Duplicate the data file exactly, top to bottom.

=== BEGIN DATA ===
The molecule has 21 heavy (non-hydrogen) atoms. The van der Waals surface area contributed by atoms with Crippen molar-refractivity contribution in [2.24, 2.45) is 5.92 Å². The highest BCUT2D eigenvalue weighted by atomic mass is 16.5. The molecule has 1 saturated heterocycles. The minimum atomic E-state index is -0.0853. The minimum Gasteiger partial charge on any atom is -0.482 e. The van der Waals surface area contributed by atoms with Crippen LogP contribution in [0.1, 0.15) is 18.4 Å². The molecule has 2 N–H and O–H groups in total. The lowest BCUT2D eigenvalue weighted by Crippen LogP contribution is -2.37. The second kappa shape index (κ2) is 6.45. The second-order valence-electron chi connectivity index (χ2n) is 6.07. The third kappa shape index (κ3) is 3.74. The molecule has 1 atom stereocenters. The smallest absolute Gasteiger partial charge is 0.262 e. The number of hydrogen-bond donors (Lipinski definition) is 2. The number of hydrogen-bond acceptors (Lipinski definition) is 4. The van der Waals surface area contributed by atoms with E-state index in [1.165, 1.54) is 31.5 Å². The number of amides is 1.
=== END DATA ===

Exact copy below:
The molecule has 21 heavy (non-hydrogen) atoms. The van der Waals surface area contributed by atoms with Crippen molar-refractivity contribution in [2.24, 2.45) is 5.92 Å². The highest BCUT2D eigenvalue weighted by atomic mass is 16.5. The molecule has 1 saturated heterocycles. The minimum atomic E-state index is -0.0853. The minimum Gasteiger partial charge on any atom is -0.482 e. The van der Waals surface area contributed by atoms with Crippen LogP contribution in [0.1, 0.15) is 18.4 Å². The molecule has 2 N–H and O–H groups in total. The lowest BCUT2D eigenvalue weighted by Crippen LogP contribution is -2.37. The second kappa shape index (κ2) is 6.45. The second-order valence-electron chi connectivity index (χ2n) is 6.07. The third kappa shape index (κ3) is 3.74. The molecule has 1 atom stereocenters. The smallest absolute Gasteiger partial charge is 0.262 e. The number of hydrogen-bond donors (Lipinski definition) is 2. The number of hydrogen-bond acceptors (Lipinski definition) is 4. The van der Waals surface area contributed by atoms with E-state index in [1.165, 1.54) is 31.5 Å². The number of amides is 1.